You can think of a Binary Indexed Tree as supporting two operations.

- Get the sum of a[1] + a[2] + … + a[n].
- Update the element a[i] (this of course updates the entire array from i + 1 … n accordingly)

Now to extend this to the above task. You want a[1] + a[2] + … a[k] to be the number of stones on the kth pile, for this you should simply increase a[k] by the number of stones on the kth pile, and

decrease a[k + 1] by the same number.

Now for range updating. Suppose you want to increase all the stones from piles i … j by some given number x. What you do is update a[i] by x (ie call update(i, +x)), and this increases every element from i … n (because from some number k > i, a[k] is defined as a[1] + a[2] + … + a[i] + a[i + 1] + … + a[k]). So now you have to decrease everything in range from j + 1 … n by -x, that is call update(j + 1, -x), this results in you only increasing elements in range from i … j by x.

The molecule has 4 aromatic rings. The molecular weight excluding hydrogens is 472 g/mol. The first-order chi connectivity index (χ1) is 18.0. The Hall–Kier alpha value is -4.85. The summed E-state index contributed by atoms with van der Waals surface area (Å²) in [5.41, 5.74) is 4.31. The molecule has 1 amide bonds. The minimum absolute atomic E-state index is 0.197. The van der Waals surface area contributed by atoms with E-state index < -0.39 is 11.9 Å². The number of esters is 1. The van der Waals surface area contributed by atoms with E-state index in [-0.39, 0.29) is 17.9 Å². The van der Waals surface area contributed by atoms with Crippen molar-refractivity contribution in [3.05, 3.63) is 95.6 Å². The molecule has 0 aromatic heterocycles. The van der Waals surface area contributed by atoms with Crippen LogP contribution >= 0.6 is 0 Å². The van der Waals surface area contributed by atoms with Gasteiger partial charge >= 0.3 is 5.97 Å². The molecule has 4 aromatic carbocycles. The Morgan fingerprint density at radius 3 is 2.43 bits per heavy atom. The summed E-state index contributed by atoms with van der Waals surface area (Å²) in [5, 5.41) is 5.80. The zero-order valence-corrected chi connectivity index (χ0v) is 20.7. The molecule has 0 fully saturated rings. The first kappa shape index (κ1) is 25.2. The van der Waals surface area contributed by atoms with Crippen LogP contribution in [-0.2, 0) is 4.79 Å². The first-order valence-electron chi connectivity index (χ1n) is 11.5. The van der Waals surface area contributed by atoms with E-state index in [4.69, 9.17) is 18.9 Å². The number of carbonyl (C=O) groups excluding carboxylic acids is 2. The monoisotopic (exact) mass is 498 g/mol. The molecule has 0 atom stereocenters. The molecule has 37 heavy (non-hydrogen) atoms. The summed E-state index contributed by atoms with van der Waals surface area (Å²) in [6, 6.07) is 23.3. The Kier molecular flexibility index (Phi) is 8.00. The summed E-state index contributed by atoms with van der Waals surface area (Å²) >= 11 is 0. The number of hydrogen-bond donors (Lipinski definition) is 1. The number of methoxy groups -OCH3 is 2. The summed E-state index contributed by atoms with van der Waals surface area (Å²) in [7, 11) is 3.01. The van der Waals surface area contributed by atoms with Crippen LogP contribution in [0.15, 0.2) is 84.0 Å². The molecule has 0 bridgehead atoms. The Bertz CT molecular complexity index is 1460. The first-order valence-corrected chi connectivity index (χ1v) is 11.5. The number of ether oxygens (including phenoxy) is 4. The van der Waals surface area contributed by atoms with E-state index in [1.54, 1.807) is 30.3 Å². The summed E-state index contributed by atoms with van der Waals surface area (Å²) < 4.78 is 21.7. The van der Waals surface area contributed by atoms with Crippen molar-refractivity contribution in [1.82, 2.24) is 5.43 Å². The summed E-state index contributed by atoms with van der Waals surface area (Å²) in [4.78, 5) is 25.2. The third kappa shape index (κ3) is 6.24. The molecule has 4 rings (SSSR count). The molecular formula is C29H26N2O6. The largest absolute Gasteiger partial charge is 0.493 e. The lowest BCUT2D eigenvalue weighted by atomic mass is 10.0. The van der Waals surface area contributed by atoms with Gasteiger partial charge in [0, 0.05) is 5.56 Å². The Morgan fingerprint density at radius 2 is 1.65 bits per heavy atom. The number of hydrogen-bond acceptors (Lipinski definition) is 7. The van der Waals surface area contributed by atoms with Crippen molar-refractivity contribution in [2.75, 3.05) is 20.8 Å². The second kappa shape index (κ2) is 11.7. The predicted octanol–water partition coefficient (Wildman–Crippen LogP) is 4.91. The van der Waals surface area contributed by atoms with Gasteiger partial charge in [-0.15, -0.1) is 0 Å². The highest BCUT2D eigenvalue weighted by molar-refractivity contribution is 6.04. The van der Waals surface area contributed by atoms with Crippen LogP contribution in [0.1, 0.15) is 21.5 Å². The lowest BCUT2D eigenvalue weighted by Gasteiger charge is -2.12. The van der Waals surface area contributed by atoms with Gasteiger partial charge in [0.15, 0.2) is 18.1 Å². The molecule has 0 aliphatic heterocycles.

We defined a[1] + a[2] + … + a[k] to be the number of stones on the kth pile, so for querying just query the cumulative sum on the kth pile, ie output query(k).

To recap the algorithm is as follows :

- Read the array and for every x[i] from the call update(i, x[i]) and update(i + 1, -x[i]).
- Read queries and for every update query call update(i, value) and update(j + 1, -value).
- For every query that asks you to ouput number of stones on the kth pile pile output cumulative sum

a[1] + a[2] + … + a[k], which we defined to be the number of stones on the kth pile, ie call query(k).

Here a[] is binary indexed tree, and x[] is the initial array of stone piles.

PS Your algorithm just isn’t correct what you are simply outputting is a[k] (or tree[k] in your case), which is nothing. You don’t need a function read() for it you can just simply write cout << tree[k] << endl; you’re going to get the same result. You need to output tree[1] + tree[2] + … + tree[k].

I’m a bit drunk from last night so excuse any spelling errors.